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Failings did not contribute to London bombings: Inquest

There is no evidence that the security services could have prevented the 2005 London bombings, a coroner found today while warning that changes were necessary to help prevent further such atrocities.



London: There is no evidence that the
security services could have prevented the 2005 London
bombings, a coroner found today while warning that changes
were necessary to help prevent further such atrocities.

The exhaustive inquests examining the deaths of the 52
victims of the al Qaeda-inspired July 7, 2005 suicide attacks
on three underground trains and a bus found they were all
unlawfully killed.

The coroner, judge Heather Hallett, said the evidence
"does not justify the conclusion that any failings of any
organisation or individual caused or contributed to the
deaths".

The inquest heard that the MI5 domestic intelligence
agency and the police had several opportunities to identify
one of the four suicide bombers as a jihadist who had attended
training camps in Pakistan.

But Hallett said: "There is simply no evidence at all,
that the Security Service knew of, and therefore failed to
prevent, the bombings on 7/7."

Though around a third of the victims initially
survived the explosions, she found there was nothing more that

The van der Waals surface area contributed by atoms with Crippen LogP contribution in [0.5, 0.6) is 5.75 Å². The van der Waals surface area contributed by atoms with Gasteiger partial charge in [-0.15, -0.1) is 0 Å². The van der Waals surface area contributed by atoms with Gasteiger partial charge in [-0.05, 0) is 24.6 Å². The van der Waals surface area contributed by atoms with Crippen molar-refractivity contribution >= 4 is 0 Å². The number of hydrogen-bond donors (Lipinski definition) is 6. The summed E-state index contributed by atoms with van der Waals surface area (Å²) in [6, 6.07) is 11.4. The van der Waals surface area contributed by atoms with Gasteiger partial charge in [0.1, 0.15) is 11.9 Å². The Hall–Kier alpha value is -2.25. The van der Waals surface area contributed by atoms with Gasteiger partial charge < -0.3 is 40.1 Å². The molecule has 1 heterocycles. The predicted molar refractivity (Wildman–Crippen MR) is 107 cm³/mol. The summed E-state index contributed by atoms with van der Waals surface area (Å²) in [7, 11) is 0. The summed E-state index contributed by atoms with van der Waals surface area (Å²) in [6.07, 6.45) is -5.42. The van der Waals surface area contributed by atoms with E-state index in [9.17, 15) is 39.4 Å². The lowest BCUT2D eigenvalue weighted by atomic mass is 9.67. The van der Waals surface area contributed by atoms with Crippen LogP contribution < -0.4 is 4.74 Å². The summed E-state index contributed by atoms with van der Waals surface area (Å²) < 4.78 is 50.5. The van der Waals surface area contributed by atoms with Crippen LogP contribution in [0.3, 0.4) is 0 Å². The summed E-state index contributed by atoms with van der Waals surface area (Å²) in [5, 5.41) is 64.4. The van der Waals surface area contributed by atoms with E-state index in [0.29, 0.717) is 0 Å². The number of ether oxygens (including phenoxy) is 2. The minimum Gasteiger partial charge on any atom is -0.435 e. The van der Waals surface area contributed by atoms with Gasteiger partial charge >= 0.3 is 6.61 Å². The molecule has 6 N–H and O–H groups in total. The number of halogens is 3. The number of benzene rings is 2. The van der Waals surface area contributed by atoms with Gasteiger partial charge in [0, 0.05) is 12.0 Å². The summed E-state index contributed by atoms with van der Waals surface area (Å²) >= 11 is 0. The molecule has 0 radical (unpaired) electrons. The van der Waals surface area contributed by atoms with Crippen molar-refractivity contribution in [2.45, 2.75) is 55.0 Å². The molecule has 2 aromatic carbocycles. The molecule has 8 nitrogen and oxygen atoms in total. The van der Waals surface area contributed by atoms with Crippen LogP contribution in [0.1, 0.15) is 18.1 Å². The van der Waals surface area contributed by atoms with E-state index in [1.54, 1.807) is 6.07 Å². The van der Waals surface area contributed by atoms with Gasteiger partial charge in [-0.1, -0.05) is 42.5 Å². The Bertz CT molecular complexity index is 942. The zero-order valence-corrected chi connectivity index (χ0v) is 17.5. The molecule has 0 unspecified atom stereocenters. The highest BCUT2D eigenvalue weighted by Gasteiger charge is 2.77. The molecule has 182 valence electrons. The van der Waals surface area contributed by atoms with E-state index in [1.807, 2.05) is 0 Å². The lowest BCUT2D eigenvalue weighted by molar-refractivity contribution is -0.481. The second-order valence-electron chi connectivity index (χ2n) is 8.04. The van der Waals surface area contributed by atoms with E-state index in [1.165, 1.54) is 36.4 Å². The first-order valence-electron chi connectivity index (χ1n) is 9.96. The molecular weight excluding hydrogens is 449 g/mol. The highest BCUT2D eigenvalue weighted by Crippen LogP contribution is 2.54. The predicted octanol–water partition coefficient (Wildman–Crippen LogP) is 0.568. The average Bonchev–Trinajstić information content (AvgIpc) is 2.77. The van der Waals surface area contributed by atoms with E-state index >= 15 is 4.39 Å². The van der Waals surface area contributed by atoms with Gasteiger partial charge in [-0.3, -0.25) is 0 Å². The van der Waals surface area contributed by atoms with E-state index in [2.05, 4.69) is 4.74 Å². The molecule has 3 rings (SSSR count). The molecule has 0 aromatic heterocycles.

the emergency services could have done to keep them alive.

"I am satisfied on the balance of probabilities that
each of them would have died whatever time the emergency
services reached and rescued them," she said.

The verdicts and recommendations were given to a
packed courtroom at the Royal Courts of Justice in London
following nearly five months of hearings which examined the
attacks in detail, shedding new light on the worst terror
atrocity on British soil.

Over 73 days, some 309 witnesses gave evidence and a
197 statements were read. The hearings generated 34,000
documents.

The attacks were carried out by four British
Islamists, two of whom had made video statements spliced with
footage of al Qaeda number two Ayman al-Zawahiri.
The verdicts came less than a week after the death of
al Qaeda chief Osama bin Laden.

PTI

From Zee News

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